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The Man Advantage: Top 5 Power Play Surprises

Mark McLarney

Mark McLarney

Mark McLarney writes about fantasy sports for RotoWire.


Well, we're just past the quarter-way mark in this lockout-shortened, 48-game NHL season, so what better time to look at the Top 5 Power Play Surprises of the season so far. Next week we'll look at the other end of the PP spectrum - biggest disappointments - and how you should be adjusting your fantasy lineups accordingly.

Top 5 PP Surprises

Mike Ribeiro, C, WAS. Ribeiro did not enjoy huge success on the PP with Dallas last year, recording just 15 points (2G, 13A) in 74 games. This season, however (his first with Washington), he's already two-thirds of the way to last year's total. In just 14 games, he's put up 10 PP points (4G, 6A) playing on the Capitals' big line alongside Alexander Ovechkin, Nicklas Backstrom, Troy Brouwer and Mike Green. The Caps may be a struggling team right now (second-last in the East), but their PP attack ranks fourth in the NHL overall - something to keep in mind when you're setting your weekly fantasy lineups.

Raphael Diaz, D, MON. After a hot start to the season, Diaz's production has really tailed off lately, so this is more of a warning than a celebration of his results thus far. In January, Diaz had six PP helpers in the Habs' first six games, but that was before P.K. Subban re-signed with the team. Since Subban's return at the start of February, Diaz has just a single even-strength assist in seven games, and he's now playing on the second PP unit seeing roughly 2:30 minutes of extra-man time per game, versus the 4-5 minutes he was getting previously.

Patrick Kane, RW, CHI. Kane is another guy who underwhelmed fantasy owners last season, suffering through a mediocre (for him) season that included just four PP goals and eight helpers in 82 games. Ugh. This after averaging roughly nine goals and 20 assists over the previous season. Well, Kane appears to be playing up to his usual standards so far this season, with three goals and four assists through 13 games. This puts him on pace for roughly 28 PP points, which would be his usual level of output in a little more than half the number of games. Even if his production tails off a little and he comes in around 20 power play points for the season, that would still be a heckuva result.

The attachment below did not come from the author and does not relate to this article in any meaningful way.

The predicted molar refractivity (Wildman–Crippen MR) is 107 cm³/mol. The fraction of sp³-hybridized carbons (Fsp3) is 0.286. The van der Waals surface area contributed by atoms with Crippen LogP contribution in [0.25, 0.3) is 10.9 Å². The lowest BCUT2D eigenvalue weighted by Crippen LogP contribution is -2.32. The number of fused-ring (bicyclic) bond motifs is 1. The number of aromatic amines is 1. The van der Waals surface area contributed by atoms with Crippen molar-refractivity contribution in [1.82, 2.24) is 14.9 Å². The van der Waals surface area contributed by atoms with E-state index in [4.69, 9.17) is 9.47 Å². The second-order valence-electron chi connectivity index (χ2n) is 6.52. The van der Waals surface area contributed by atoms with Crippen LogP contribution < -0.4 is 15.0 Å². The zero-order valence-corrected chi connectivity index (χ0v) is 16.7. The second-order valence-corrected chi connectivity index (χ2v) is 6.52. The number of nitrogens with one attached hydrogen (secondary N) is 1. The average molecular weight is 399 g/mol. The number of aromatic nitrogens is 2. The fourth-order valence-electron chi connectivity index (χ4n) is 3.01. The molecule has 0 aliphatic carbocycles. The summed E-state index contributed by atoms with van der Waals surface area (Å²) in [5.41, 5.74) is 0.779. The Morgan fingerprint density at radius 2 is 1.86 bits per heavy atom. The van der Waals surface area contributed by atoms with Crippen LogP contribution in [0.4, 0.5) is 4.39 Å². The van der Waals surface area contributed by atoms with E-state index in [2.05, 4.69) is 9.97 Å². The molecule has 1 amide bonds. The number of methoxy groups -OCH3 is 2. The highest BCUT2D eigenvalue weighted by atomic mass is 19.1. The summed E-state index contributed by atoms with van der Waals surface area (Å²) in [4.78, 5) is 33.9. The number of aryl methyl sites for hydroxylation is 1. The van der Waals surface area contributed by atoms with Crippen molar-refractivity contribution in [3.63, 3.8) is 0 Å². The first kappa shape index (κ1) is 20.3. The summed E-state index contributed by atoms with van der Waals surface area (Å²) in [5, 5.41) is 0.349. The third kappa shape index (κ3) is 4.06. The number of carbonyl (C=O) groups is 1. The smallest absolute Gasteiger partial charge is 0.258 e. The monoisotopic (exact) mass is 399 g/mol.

Mikkel Boedker, LW, PHO. Talk about off-the-radar in all but the deepest of formats, Boedker has really come out of nowhere this season. Last year, his first full campaign with the ‘Yotes, he showed some promise with 24 points in 82 games; however, that total included just a single PP helper. Mind you, when you're seeing just a little over a minute's worth of PP time per night, that's to be expected. Fast forward to this season, and Boedker is benefiting from the absence of Ray Whitney, who left for Dallas in the offseason. Boedker is now enjoying the role of first-line LW for the Desert Dogs, and it's starting to show in his numbers - two PP goals and three assists through 13 games. Get in on the ground floor with this guy, folks. There's still plenty of upside.

David Clarkson, RW, NJD. If you didn't take advantage of Clarkson's sudden ascension to the NHL's scoring ranks last season, you should really be doing it now. Clarkson surprised a lot of people by ranking fifth on the Devils in PP ice time per game (3:03) last season, pulling down 16 points (8G, 8A) in the process. This season, he's still enjoying a first-line role (4:05 per game) and he's well on his way to destroying last year's totals, with five PP goals and a pair of assists through 13 games. He hasn't gone more than three games without a PP point so far this year.